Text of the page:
Under Armour had an awful year. Will 2018 be better?

Under Armour has been under attack from Wall Street. The stock has lost more than half its value in 2017, making it t...

Posted: Dec 13, 2017 3:22 PM
Updated: Dec 13, 2017 3:22 PM

Under Armour has been under attack from Wall Street. The stock has lost more than half its value in 2017, making it the worst performer in the S&P 500. And this year's plunge follows a more than 30% drop in 2016.

It's a stunning fall from grace for the sneaker and athletic apparel company, which only a few years ago was enjoying strong momentum and making life difficult for giants Nike and Adidas.

But declining sales in the United States, disappointing sneaker launches, a wave of executive departures and a challenging retail environment have left Wall Street skeptical that Under Armour can turn things around anytime soon.

Simeon Siegel, an analyst with Nomura Instinet, argues that the company overextended itself in the past few years by entering too many new categories like tennis, fishing and golf instead of paying more attention to its key running and training segments.

"Under Armour likely grew too far, too fast," Siegel said. "It's fair to credit CEO Kevin Plank with some phenomenal growth. But Under Armour needs to cut ancillary products, pull back and focus on the core business."

Under Armour has also made a big push into basketball with a line of shoes endorsed by Golden State Warriors star Steph Curry. But it may have tried too hard to market Curry as a worthy successor to Michael Jordan, who still is a big seller of sneakers for Nike.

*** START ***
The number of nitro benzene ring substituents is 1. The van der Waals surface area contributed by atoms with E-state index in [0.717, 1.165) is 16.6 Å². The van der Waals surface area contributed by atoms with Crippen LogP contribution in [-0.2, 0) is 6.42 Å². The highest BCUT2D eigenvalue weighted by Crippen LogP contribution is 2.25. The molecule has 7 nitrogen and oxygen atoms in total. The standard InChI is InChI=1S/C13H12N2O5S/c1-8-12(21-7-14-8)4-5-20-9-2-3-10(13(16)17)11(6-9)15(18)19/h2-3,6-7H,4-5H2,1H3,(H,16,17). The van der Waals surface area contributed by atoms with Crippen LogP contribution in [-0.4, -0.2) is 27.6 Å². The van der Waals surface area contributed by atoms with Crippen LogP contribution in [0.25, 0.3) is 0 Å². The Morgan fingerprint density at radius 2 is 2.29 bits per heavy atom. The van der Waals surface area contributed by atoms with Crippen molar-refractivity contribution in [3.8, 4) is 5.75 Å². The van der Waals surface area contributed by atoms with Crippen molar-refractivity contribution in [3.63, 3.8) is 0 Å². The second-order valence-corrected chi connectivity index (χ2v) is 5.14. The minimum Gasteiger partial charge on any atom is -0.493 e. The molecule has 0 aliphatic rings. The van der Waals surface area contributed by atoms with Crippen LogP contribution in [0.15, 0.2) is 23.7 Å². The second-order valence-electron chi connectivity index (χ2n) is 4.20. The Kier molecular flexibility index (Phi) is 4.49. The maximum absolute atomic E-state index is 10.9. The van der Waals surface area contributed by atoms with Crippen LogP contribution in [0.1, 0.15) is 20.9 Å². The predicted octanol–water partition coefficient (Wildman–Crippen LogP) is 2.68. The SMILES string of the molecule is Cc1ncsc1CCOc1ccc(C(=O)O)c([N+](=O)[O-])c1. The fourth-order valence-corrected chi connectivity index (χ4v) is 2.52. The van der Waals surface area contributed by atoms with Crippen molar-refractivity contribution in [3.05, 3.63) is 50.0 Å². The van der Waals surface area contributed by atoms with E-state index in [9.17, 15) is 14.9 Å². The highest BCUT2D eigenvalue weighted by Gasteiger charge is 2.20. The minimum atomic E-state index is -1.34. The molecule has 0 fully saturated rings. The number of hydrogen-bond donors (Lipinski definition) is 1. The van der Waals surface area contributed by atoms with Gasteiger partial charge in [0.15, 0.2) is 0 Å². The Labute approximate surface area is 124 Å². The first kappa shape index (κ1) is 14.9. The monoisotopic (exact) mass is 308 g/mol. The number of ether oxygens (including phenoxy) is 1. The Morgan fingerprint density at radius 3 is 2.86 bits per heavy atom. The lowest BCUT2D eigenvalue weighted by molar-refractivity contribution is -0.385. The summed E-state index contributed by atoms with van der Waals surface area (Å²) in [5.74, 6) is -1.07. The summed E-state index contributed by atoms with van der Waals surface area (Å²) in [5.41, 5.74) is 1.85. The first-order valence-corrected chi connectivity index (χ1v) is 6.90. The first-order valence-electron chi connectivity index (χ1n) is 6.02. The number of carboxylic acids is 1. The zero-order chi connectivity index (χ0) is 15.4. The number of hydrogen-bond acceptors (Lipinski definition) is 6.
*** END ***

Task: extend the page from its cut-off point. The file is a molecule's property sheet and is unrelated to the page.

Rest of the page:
The problem, analysts say, is that the Curry sneakers are great for playing basketball but are not fashion lifestyle shoes the way Air Jordans were in the 1980s and 1990s during the peak of Jordan's NBA career.

Related: Under Armour is in serious trouble

Even Curry's teammate Kevin Durant, who has a shoe line for Nike, has made fun of them.

Making matters worse, Curry debuted the latest iteration, the Curry 4, during the NBA Finals in June. But the sneaker wasn't available in stores until October.

"Under Armour was too late with the Curry 4 launch," said Susquehanna Financial Group analyst Sam Poser. "Not having the shoes out when they were top of mind was a mistake. The timing was so messed up."

Under Armour also suffered from bad PR earlier this year that may have hurt its reputation with younger customers (and athlete endorsers) after Plank agreed to join President Trump's now defunct manufacturing council.